Crackdown on QAnon conspiracy content is working, Twitter says

Twitter said Thursday it has reduced impressions on QAnon-related tweets by more than 50 per cent through its “work to deamplify content and accounts” associated with the conspiracy theory.

In July, the social media company said it would stop recommending QAnon content and accounts in a crackdown it expected would affect about 150,000 accounts.

QAnon is a fringe group that claims “deep-state” traitors are plotting against U.S. President Donald Trump. It has also claimed that Democratic Party members are behind international crime rings.

Last year, the FBI issued a warning about “conspiracy theory-driven domestic extremists” and designated QAnon as a potential domestic extremist threat.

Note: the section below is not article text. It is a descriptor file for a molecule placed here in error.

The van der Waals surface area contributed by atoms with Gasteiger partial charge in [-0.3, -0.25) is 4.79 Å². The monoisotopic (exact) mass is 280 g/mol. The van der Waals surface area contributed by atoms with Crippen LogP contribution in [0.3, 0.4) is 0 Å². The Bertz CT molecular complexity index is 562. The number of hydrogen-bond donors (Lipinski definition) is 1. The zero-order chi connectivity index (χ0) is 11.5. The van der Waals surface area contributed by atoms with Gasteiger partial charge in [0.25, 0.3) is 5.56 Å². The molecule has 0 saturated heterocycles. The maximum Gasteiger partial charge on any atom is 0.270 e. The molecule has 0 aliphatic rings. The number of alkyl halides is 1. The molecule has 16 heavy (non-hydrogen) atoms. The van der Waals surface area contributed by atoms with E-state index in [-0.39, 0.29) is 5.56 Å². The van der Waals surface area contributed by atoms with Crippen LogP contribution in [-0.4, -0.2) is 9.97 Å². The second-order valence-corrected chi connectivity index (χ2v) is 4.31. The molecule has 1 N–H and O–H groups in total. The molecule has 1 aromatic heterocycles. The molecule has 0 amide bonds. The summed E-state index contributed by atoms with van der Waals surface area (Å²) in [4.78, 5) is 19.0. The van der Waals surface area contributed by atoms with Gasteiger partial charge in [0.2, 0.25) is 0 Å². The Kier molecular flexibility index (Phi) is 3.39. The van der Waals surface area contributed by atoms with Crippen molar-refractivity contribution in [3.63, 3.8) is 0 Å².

In a blog post on Thursday, Twitter laid out how it assesses groups and content for harmful activity, saying it must find evidence that individuals associated with a group or campaign are engaged in some kind of co-ordination that may harm others.

The company said this co-ordination could be technical — for example, an individual operating multiple accounts to tweet the same message — or social, such as using a messaging app to organize many people to tweet at the same time.

Twitter said it prohibits all forms of technical co-ordination, but for social co-ordination to break its rules, there must be evidence of physical or psychological harm, or ‘informational’ harm caused by false or misleading content.

Facebook has also cracked down on QAnon content. Last month it removed nearly 800 QAnon conspiracy groups for posts celebrating violence, showing intent to use weapons, or attracting followers with patterns of violent behaviour.

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